Ever since venture capital (VC) started flowing into Pakistan, the local ecosystem has seen polarising debates on whether the companies being built are sustainable, given their generally questionable unit economics.

From unbelievably high losses to calls for investigating lax corporate governance mechanisms, the space receives a high dose of flak, both fair and unfair, that may be disproportionate to the underlying scale.

But there’s another sector that’s going through a somewhat similar situation that has avoided scrutiny for the most part — exceptions include a few reports in the press here and there.

Pakistan’s microfinance banking has been undergoing its share of troubles in the last few years with a scale of losses that could, to an extent, rival VC-backed businesses and their capital revenue issues.

According to the State Bank’s Financial Stability Report, microfinance banks cumulatively posted a red bottom line for the fourth year straight. The post-tax loss of the sector reached Rs17.2 billion in 2022, significantly worsening from Rs8.08bn in 2021.

While the regulator conveniently blames it on the “lingering effects of Covid-19” and subsequent macro deterioration and floods, the sector’s woes began much earlier in 2019.

The number of loss-making institutions increased to six in 2022 from four in 2021. For quite a while now, some of the more notable players have been relying on the largesse of their sponsors for capital injections to continue operations — not too dissimilar to the VC-backed businesses.

The share of outstanding loans at interest rates of 25pc or more reached 77pc of the total by December, much higher than the earlier 51pc in June 2022

Similarly, the total capital to risk-weighted assets continued its downward trajectory for the fourth consecutive year, declining to 10.9 per cent in 2022 from 18.3pc in 2021. This is lower than the minimum mandated capital adequacy ratio for microfinance banks set at 15pc. The tier-one capital position has also posted a similar trend, falling to just 8.1pc.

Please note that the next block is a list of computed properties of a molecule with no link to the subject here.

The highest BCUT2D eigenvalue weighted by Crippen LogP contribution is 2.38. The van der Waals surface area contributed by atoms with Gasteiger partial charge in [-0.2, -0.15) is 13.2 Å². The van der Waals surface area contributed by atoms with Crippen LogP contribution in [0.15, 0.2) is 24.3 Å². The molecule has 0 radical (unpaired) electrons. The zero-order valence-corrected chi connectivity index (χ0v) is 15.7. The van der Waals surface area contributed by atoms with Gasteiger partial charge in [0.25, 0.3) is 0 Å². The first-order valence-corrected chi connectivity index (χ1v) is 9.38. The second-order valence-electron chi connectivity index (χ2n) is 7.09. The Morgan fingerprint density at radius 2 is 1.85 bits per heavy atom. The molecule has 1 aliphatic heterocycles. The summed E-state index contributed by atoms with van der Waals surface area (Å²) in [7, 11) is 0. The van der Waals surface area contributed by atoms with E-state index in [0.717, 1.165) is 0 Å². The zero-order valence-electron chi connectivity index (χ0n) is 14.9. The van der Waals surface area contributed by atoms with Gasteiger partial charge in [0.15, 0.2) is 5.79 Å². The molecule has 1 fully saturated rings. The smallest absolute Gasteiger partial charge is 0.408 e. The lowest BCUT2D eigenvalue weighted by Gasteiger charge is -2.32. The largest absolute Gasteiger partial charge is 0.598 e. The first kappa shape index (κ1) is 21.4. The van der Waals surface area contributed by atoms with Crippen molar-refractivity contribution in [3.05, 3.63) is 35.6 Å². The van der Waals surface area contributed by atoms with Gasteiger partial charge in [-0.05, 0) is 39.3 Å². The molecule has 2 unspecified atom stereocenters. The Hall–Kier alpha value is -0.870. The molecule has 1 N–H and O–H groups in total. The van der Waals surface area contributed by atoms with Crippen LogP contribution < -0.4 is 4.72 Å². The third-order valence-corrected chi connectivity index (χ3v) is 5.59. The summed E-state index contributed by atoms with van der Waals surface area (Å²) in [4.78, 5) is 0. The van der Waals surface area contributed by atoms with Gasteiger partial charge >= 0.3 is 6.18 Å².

While the sector only accounts for 2.2pc of the overall banking deposits, it still holds outsize importance due to the strong market penetration. As of 2022, there were 90.8 million microfinance bank accounts, of which 5.3m were borrowers with outstanding loans of Rs361.7bn.

Many of them have traditionally lacked access to credit and undergone serious financial stress since the onset of Covid-19 and the subsequent macroeconomic stresses of the last few years, affecting their repayment ability. As a result, the sector’s gross non-performing loans ratio rose to 6.7pc in 2022, from 5.2pc the year before.

This shouldn’t be too surprising, given the sharp recalibration in monetary policy over the last two years. One way to look at its impact is that the share of outstanding loans at interest rates of 25pc or more reached 77pc of the total by December, much higher than an earlier 51pc in June 2022.

Similarly, 15pc of all credit was at 36pc or a higher price, compared to 5pc in the period under review. Remember, the benchmark Karachi Interbank Offer Rate between these two dates rose by a relatively modest 184 basis points.

Meanwhile, the sector remains under pressure from two fronts simultaneously: first, the provisioning and bad debts written off jumped by 40.1pc to Rs22.8bn in 2022.

Second, the growth in admin expenses, in particular, considerably accelerated to 33.6pc, reaching Rs70.8bn. For context, the corresponding increase in net interest plus non-markup income was relatively slower at 19pc.

Though the sector’s health and ability to survive without constant backing from sponsors has been questionable for a while, the cracks are visibly widening now.

Even the International Monetary Fund felt compelled to take notice in its latest report on Pakistan, “We will also continue our efforts to tackle the pockets of vulnerability in the microfinance bank sector, which has been severely affected by the floods, among others by asking the owners for time-bound recapitalisation plans to address existing capital shortfalls and by otherwise ensuring the orderly market exit of non-viable institutions.”

Now the question is, what will the regulator do about it? If the two private commercial banks with capital issues are to serve as an example, it may be a while before any serious action is taken regarding the microfinance institutions. Especially considering how these entities help push the financial inclusion targets, particularly those relating to account opening.

Published in Dawn, The Business and Finance Weekly, July 31st, 2023

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